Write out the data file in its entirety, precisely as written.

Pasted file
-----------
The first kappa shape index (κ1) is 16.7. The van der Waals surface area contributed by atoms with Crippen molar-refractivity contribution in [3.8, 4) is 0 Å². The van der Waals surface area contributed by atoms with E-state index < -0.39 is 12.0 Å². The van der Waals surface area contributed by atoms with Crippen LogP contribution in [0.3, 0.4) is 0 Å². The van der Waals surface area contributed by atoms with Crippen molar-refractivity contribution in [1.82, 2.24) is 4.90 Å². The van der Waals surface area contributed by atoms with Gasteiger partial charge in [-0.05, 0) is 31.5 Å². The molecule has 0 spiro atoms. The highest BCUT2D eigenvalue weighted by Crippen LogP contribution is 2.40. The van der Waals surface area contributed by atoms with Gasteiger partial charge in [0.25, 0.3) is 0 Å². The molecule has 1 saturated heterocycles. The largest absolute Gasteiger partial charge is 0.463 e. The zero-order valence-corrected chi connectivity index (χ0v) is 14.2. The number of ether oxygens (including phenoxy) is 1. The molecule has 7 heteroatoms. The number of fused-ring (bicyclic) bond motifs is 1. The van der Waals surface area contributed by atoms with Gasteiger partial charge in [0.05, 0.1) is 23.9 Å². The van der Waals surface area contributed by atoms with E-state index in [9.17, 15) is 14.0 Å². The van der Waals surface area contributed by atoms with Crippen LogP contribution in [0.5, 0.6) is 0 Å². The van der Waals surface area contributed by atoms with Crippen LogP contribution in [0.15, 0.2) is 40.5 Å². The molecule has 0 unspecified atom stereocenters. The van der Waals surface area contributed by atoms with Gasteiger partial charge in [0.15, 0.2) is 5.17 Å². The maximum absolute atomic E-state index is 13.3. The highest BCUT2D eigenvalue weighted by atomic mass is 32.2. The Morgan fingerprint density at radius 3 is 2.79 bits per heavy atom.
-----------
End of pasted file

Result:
The first kappa shape index (κ1) is 16.7. The van der Waals surface area contributed by atoms with Crippen molar-refractivity contribution in [3.8, 4) is 0 Å². The van der Waals surface area contributed by atoms with E-state index < -0.39 is 12.0 Å². The van der Waals surface area contributed by atoms with Crippen LogP contribution in [0.3, 0.4) is 0 Å². The van der Waals surface area contributed by atoms with Crippen molar-refractivity contribution in [1.82, 2.24) is 4.90 Å². The van der Waals surface area contributed by atoms with Gasteiger partial charge in [-0.05, 0) is 31.5 Å². The molecule has 0 spiro atoms. The highest BCUT2D eigenvalue weighted by Crippen LogP contribution is 2.40. The van der Waals surface area contributed by atoms with Gasteiger partial charge in [0.25, 0.3) is 0 Å². The molecule has 1 saturated heterocycles. The largest absolute Gasteiger partial charge is 0.463 e. The zero-order valence-corrected chi connectivity index (χ0v) is 14.2. The number of ether oxygens (including phenoxy) is 1. The molecule has 7 heteroatoms. The number of fused-ring (bicyclic) bond motifs is 1. The van der Waals surface area contributed by atoms with Gasteiger partial charge in [0.05, 0.1) is 23.9 Å². The van der Waals surface area contributed by atoms with E-state index in [9.17, 15) is 14.0 Å². The van der Waals surface area contributed by atoms with Crippen LogP contribution in [0.5, 0.6) is 0 Å². The van der Waals surface area contributed by atoms with Crippen LogP contribution in [0.15, 0.2) is 40.5 Å². The molecule has 0 unspecified atom stereocenters. The van der Waals surface area contributed by atoms with Gasteiger partial charge in [0.15, 0.2) is 5.17 Å². The maximum absolute atomic E-state index is 13.3. The highest BCUT2D eigenvalue weighted by atomic mass is 32.2. The Morgan fingerprint density at radius 3 is 2.79 bits per heavy atom.